When it comes to attending a sporting event, most people are there because of the team on the field, but for some fans, the stadium and its history is the most important part. Some Major League Baseball stadiums like Fenway Park in Boston or Wrigley Field in Chicago are some of the oldest stadiums in professional sports. MLB also boasts new stadiums like SunTrust Park, home of the Atlanta Braves. Whether it’s the history of an older stadium or the newness of a stadium, the following five parks are perfect for catching a game or just taking a tour throughout the off season.

Petco Park – San Diego Padres
Tucked in downtown San Diego, Petco Park gives game attendees the best views of the city skyline. The entire ballpark was built around the historic Western Metal Supply Company building which boasts a bar on it’s rooftop with spectacular views of the stadium. The ballpark also has a three-acre park and a sandy beach area where kids can run around and play while their parents can still watch the game.

AT&T Park – San Francisco Giants
Opened in 1999, this retro park features the most iconic water feature in all of baseball. McCovey Cove, named after former Giants first baseman Willie McCovey, is the perfect place to float in a kayak for the chance at a home-run ball crushed over the right field wall. Even the worst seat in the stadium is still going to give you amazing views of the bay while enjoying some of San Francisco’s famous foods.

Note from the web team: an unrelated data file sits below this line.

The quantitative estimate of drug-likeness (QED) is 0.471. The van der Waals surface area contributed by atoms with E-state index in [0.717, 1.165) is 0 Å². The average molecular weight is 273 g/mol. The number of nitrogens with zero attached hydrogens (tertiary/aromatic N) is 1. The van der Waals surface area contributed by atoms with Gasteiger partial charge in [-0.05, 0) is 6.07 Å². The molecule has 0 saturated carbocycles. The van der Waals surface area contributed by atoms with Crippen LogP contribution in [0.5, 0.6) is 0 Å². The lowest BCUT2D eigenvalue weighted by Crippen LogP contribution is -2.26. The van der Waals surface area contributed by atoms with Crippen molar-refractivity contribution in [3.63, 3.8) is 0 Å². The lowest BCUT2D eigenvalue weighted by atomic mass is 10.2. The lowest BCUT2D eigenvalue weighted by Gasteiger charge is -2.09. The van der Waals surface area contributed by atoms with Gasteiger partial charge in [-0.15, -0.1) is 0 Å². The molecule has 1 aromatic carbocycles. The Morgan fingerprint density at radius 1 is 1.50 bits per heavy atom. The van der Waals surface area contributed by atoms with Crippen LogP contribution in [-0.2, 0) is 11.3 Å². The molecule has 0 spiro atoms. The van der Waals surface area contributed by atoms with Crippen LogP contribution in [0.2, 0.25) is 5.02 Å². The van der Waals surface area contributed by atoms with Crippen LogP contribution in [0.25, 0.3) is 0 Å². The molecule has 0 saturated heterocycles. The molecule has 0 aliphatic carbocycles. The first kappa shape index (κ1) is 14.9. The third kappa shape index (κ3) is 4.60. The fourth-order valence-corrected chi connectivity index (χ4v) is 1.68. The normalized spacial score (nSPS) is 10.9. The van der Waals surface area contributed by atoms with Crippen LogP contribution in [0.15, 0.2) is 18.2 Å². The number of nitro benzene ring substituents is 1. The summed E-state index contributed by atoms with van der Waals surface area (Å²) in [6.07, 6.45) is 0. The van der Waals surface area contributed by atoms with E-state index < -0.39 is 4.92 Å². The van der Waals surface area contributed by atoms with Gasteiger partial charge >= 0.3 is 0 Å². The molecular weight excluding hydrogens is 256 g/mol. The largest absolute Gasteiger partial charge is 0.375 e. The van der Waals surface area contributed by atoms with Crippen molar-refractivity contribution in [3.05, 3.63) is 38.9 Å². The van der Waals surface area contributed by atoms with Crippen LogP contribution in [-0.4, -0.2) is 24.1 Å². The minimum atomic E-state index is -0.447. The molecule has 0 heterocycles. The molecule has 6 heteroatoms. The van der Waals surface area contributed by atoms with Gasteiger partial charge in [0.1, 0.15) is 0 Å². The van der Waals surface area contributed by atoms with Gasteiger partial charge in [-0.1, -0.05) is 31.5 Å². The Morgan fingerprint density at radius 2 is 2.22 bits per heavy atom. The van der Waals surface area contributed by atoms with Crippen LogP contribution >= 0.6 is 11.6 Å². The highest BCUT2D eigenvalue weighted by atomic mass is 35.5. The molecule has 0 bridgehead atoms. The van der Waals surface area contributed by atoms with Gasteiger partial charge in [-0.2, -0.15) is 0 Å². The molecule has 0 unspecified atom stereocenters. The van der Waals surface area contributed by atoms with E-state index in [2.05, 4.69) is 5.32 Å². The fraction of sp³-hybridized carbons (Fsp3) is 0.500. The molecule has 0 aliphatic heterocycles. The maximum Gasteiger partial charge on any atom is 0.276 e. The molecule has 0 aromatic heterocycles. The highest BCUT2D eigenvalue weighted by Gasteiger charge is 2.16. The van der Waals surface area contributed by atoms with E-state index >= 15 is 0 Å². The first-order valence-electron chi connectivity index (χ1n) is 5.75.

PNC Park – Pittsburgh Pirates
Nestled along the Allegheny River, PNC Park has one of the best views in baseball. The Roberto Clemente Bridge and the downtown Pittsburgh skyline can’t be duplicated. With seating for 38,362, PNC Park is one of baseball’s smallest ballparks. The park features a riverside concourse, steel truss work, and many local eateries that serve some of Pittsburgh’s most popular foods.

Dodger Stadium – Los Angeles Dodgers
When the Dodgers left Brooklyn, New York in 1957 for California, no one was happy about it. But the Dodgers have made the best of the move and took up residence in Chavez Ravine outside of Los Angeles. The third-oldest ballpark in the MLB blends traditional baseball stadium amenities with modern upgrades. Views of the Santa Monica Mountain Range and the pink California sunsets each night, make this ballpark a must visit for any stadium enthusiast.

Fenway Park – Boston Red Sox
If you’re looking to learn about the game’s history, Fenway Park should be towards the top of your list. The ballpark tour offers fans and history enthusiasts an in-depth behind-the-scenes look at one of the most famous stadiums in all of baseball. After a tour, make sure to stick around for a game because the atmosphere in the stadium is hard to beat. You can’t beat an entire stadium of 37,731 belting out Sweet Caroline during the 7th inning stretch!